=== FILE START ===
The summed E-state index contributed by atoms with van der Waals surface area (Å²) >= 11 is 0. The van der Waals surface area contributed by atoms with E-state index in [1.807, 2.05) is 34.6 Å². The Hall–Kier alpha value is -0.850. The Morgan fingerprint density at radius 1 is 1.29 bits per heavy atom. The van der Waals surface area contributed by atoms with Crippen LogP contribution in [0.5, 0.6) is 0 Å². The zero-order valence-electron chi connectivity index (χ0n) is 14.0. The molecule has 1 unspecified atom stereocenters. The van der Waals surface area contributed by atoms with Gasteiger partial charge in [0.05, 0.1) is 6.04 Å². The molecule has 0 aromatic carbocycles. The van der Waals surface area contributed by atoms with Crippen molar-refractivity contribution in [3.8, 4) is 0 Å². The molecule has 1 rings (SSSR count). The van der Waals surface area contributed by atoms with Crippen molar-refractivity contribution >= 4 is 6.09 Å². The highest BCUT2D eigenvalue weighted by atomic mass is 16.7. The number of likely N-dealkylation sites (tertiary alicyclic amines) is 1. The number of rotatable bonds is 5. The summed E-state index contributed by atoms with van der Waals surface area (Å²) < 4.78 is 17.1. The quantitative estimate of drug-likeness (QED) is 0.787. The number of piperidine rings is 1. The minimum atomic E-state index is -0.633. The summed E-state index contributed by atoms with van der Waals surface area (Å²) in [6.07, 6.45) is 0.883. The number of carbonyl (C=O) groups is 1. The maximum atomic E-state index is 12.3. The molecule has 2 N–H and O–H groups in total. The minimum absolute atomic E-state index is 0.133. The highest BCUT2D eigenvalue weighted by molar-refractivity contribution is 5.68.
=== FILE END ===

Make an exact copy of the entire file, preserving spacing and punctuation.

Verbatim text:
The summed E-state index contributed by atoms with van der Waals surface area (Å²) >= 11 is 0. The van der Waals surface area contributed by atoms with E-state index in [1.807, 2.05) is 34.6 Å². The Hall–Kier alpha value is -0.850. The Morgan fingerprint density at radius 1 is 1.29 bits per heavy atom. The van der Waals surface area contributed by atoms with Crippen LogP contribution in [0.5, 0.6) is 0 Å². The zero-order valence-electron chi connectivity index (χ0n) is 14.0. The molecule has 1 unspecified atom stereocenters. The van der Waals surface area contributed by atoms with Gasteiger partial charge in [0.05, 0.1) is 6.04 Å². The molecule has 0 aromatic carbocycles. The van der Waals surface area contributed by atoms with Crippen molar-refractivity contribution in [3.8, 4) is 0 Å². The molecule has 1 rings (SSSR count). The van der Waals surface area contributed by atoms with Crippen molar-refractivity contribution >= 4 is 6.09 Å². The highest BCUT2D eigenvalue weighted by atomic mass is 16.7. The number of likely N-dealkylation sites (tertiary alicyclic amines) is 1. The number of rotatable bonds is 5. The summed E-state index contributed by atoms with van der Waals surface area (Å²) < 4.78 is 17.1. The quantitative estimate of drug-likeness (QED) is 0.787. The number of piperidine rings is 1. The minimum atomic E-state index is -0.633. The summed E-state index contributed by atoms with van der Waals surface area (Å²) in [6.07, 6.45) is 0.883. The number of carbonyl (C=O) groups is 1. The maximum atomic E-state index is 12.3. The molecule has 2 N–H and O–H groups in total. The minimum absolute atomic E-state index is 0.133. The highest BCUT2D eigenvalue weighted by molar-refractivity contribution is 5.68.